(RNS) — The newest album by The Porter’s Gate is a far cry from the peppy “Rudolph the Red Nosed Reindeer”-type Christmas tunes flooding the radio waves this time of year. Drawing heavily from biblical Scriptures and written with congregational worship in mind, Advent Songs is meant as a hope-filled response to 2021’s weighty realities.
“We’ve lost Advent,” The Porter’s Gate founder Isaac Wardell told RNS. “It’s not just the most wonderful time of year, it’s the time of year when, historically, Christians do self-examination and ponder what it means that Jesus is coming, and Jesus will come again. That produces a really different set of songs and prayers that we need to hear in this moment in history.”
The Porter’s Gate is a self-described “worship project” founded in 2017 by Wardell, a longtime worship leader, and his wife Megan. Conceived with the intent of making worship spaces more universally hospitable, The Porter’s Gate begins most album-writing processes with diverse gatherings of songwriters, pastors and theologians who discuss a theme they see missing from church music, such as vocation, lament and justice. These conversations then inspire the songs written for each album.
The ever-evolving project has produced five albums or EPs and has had roughly 300 collaborators over the last four years, including Audrey Assad, Liz Vice, David Gungor, and Urban Doxology. Today, Wardell continues to lead the project from Belgium, where he is a graduate fellow at Catholic University of Leuven. RNS spoke to Wardell about The Porter’s Gate’s unconventional approach to songwriting and its latest album. This interview has been edited for length and clarity.
The Porter’s Gate’s music sounds very different than mainstream Christian music you hear on the radio. How might The Porter’s Gate’s approach to recording music differ from other Christian groups?
For all of our records, we’ve done this thing that in the music world is actually pretty eccentric and old fashioned. We put a bunch of people in the room, they don’t even put headphones on, and we just set up the microphones and perform it live, without a click track. It’s just basically documenting what happened in the studio. And I think that for better or worse that’s kind of why the records sound like they do, a little rough around the edges.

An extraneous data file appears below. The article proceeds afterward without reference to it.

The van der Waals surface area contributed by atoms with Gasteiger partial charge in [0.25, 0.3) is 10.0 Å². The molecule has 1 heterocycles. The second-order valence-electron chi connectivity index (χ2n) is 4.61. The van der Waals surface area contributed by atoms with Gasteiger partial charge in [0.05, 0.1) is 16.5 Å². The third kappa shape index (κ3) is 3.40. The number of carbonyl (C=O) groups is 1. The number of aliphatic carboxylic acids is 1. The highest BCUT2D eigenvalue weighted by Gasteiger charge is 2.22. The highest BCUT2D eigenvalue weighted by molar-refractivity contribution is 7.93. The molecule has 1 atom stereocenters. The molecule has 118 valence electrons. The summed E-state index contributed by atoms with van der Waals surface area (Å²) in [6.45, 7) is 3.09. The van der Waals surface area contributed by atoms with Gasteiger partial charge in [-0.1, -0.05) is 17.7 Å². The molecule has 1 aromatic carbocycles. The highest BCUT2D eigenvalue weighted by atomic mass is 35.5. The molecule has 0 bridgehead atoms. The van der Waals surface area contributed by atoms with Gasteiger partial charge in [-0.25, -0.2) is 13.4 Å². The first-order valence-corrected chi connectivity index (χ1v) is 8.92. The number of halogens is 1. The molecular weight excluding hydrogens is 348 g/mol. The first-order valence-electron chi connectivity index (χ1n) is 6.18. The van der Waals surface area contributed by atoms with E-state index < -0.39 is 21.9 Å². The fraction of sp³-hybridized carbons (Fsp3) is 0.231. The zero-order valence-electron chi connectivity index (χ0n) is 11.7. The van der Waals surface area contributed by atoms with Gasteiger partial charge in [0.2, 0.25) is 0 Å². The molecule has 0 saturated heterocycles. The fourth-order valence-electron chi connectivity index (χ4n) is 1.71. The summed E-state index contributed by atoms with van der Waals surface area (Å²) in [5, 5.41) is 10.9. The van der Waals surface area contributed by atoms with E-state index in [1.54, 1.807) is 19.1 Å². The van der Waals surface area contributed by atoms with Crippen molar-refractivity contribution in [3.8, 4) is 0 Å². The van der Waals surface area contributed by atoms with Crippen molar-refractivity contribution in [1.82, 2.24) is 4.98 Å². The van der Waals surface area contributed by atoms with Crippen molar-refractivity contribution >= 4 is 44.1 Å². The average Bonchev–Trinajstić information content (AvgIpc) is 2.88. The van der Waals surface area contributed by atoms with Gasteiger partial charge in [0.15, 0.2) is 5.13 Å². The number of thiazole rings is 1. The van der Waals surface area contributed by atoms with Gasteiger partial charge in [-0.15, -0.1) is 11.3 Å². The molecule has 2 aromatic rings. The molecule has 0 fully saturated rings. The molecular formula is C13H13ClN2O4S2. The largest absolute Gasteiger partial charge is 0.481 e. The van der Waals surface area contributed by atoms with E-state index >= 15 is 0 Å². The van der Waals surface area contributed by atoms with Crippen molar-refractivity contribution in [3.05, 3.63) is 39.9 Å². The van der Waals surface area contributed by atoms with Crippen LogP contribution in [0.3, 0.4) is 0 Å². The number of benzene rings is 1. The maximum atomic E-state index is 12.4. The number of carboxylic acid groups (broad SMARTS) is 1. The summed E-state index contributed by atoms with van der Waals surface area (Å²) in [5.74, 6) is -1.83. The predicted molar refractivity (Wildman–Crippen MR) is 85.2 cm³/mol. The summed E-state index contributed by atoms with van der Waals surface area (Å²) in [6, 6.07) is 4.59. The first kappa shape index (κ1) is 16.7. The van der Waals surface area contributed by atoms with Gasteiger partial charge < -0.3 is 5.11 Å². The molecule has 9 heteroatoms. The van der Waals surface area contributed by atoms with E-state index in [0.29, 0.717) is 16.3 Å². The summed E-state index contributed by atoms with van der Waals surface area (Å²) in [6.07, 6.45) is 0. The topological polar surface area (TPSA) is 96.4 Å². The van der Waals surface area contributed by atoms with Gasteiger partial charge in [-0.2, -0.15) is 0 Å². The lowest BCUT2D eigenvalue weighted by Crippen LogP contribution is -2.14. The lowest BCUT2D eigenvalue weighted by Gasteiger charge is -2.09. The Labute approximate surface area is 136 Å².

Big picture, these albums sound, sonically and theologically, like the group of people involved. For example, there’s a song on our “Neighbor Songs” record called En Comunidad that has three authors. And there just aren’t a lot of contexts where you would get a Roman Catholic Mexican American woman, a Pentecostal Puerto Rican American woman, and a Presbyterian Episcopal African American guy who collaborate on a piece. I think in terms of theological content, people are getting a kind of a global church experience that way. What the songs sound like also has a lot to do with the people in the room, and I have this personal job of trying to steward this well and hold it all together. We probably write 300 or 400 songs for every 10 that we record and release, so you’re going to distill it down to the things that do have the most impact.
Why form a worship collective rather than a band?
We’ve always avoided the word collective, we call it The Porter’s Gate Worship Project. And this may seem like I’m really splitting hairs, but one reason we call it a project is we’re open-ended about what it means to finish this project. There may come a point where we’ve created a certain amount of resources, and we can say, The Porter’s Gate Worship Project has now come to a close, rather than a band breaking up. From the beginning, we wanted this to be not just about music. About a year from now, we’re jumping into a project on liturgical resources for mental health and trauma recovery. That’s going to be our first one that really involves a heavy use of visual arts. We also like project language because we don’t really know what’s going to emerge out of this.